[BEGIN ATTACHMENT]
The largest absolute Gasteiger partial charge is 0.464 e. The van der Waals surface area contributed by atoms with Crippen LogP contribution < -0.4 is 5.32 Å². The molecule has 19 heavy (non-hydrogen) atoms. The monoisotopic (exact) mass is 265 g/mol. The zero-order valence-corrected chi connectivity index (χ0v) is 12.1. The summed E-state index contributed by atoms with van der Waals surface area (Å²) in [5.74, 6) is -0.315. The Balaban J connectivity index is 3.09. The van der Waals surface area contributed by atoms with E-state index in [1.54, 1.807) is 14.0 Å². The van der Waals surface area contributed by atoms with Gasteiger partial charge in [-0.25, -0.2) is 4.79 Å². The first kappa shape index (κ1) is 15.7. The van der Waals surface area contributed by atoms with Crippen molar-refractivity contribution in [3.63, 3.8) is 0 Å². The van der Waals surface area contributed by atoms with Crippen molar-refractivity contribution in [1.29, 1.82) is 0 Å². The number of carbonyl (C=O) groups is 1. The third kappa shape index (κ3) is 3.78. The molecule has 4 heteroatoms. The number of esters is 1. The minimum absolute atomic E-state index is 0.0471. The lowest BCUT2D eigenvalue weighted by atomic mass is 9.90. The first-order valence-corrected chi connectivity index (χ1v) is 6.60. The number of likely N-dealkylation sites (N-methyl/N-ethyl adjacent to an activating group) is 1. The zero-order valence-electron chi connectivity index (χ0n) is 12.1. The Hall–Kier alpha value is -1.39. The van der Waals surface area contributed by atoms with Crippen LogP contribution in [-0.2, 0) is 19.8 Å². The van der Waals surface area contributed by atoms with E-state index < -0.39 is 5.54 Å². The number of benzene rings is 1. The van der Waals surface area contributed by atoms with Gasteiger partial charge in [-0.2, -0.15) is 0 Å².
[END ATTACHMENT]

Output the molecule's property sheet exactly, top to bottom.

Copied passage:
The largest absolute Gasteiger partial charge is 0.464 e. The van der Waals surface area contributed by atoms with Crippen LogP contribution < -0.4 is 5.32 Å². The molecule has 19 heavy (non-hydrogen) atoms. The monoisotopic (exact) mass is 265 g/mol. The zero-order valence-corrected chi connectivity index (χ0v) is 12.1. The summed E-state index contributed by atoms with van der Waals surface area (Å²) in [5.74, 6) is -0.315. The Balaban J connectivity index is 3.09. The van der Waals surface area contributed by atoms with E-state index in [1.54, 1.807) is 14.0 Å². The van der Waals surface area contributed by atoms with Gasteiger partial charge in [-0.25, -0.2) is 4.79 Å². The first kappa shape index (κ1) is 15.7. The van der Waals surface area contributed by atoms with Crippen molar-refractivity contribution in [3.63, 3.8) is 0 Å². The van der Waals surface area contributed by atoms with Crippen molar-refractivity contribution in [1.29, 1.82) is 0 Å². The number of carbonyl (C=O) groups is 1. The third kappa shape index (κ3) is 3.78. The molecule has 4 heteroatoms. The number of esters is 1. The minimum absolute atomic E-state index is 0.0471. The lowest BCUT2D eigenvalue weighted by atomic mass is 9.90. The first-order valence-corrected chi connectivity index (χ1v) is 6.60. The number of likely N-dealkylation sites (N-methyl/N-ethyl adjacent to an activating group) is 1. The zero-order valence-electron chi connectivity index (χ0n) is 12.1. The Hall–Kier alpha value is -1.39. The van der Waals surface area contributed by atoms with Crippen LogP contribution in [-0.2, 0) is 19.8 Å². The van der Waals surface area contributed by atoms with E-state index < -0.39 is 5.54 Å². The number of benzene rings is 1. The van der Waals surface area contributed by atoms with Gasteiger partial charge in [-0.2, -0.15) is 0 Å².